Bride and Prejudice: the stolen wives of Muslim central Asia

Across this ex-Soviet belt, women are being kidnapped and forced into marriage. How has such a custo

A brilliantly produced and highly disturbing documentary, This World: Stolen Brides, aired on BBC2 last week. The programme investigated a very real prospect threatening young Chechen and other central Asian women -- being kidnapped and forced into marriage.

Termed in Kyrgyzstan "ala kachuu" (literally "to take a young woman and run away"), the practice of bride-stealing appears not so much a crime poorly policed, but an established and respected custom in certain pockets of central Asian society (that is, respected, at least, by the male population).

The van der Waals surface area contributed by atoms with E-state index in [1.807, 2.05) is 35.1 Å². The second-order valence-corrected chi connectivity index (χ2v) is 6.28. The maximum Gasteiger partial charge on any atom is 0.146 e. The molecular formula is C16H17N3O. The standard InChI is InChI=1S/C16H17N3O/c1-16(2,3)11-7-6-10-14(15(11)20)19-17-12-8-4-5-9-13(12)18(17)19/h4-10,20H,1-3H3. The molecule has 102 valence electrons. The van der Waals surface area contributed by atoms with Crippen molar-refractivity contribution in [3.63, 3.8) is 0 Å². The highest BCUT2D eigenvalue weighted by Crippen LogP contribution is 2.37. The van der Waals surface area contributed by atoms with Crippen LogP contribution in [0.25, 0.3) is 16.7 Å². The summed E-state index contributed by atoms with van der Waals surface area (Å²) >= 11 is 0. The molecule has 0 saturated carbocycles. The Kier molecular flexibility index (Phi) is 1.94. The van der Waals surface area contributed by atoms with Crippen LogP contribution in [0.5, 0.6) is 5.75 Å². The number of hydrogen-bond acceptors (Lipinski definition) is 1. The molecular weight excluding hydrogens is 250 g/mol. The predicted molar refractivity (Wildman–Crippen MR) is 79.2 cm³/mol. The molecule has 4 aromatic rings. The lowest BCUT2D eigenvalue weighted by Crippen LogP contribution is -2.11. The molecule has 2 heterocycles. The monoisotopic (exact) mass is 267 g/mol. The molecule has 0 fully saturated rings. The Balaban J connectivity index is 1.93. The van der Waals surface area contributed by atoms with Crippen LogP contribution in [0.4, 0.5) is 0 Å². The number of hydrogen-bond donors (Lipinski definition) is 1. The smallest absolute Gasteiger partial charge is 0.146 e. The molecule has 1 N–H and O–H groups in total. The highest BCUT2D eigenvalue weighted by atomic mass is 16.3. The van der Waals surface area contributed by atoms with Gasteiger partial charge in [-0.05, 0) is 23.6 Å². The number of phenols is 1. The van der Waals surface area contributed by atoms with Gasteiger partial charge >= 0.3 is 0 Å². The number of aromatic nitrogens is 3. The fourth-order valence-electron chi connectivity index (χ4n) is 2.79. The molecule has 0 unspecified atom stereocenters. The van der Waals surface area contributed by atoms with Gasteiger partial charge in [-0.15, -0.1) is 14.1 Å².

Surely such an act cannot be supported by the women of these ex-Soviet states that have to suffer such perversion of individual freedom?

But women either do not or cannot speak up, or do not speak up loudly enough for the international community to hear.

The culture of fear that rules Chechnya, for example -- its combination of Soviet-style state control and chauvinistic interpretation of Islamic law (in a supposedly secular state) -- muffles any dissenting voices.

Chechnya, Kyrgyzstan, Kazakhstan, Turkmenistan and Karakalpakstan (an autonomous region of Uzbekistan) all have lengthy histories of bride-stealing. Shocking though it may be, this appalling act is becoming more commonplace, rather than less so.

Silenced by a fearsome ruler, President Ramzan Kadyrov, Chechnya's female population is seemingly beyond help.

Can the world do anything to impress on these societies some semblance of morality and equality to help these women? Led by the admirable Lucy Ash, the BBC took an important first step with last week's documentary.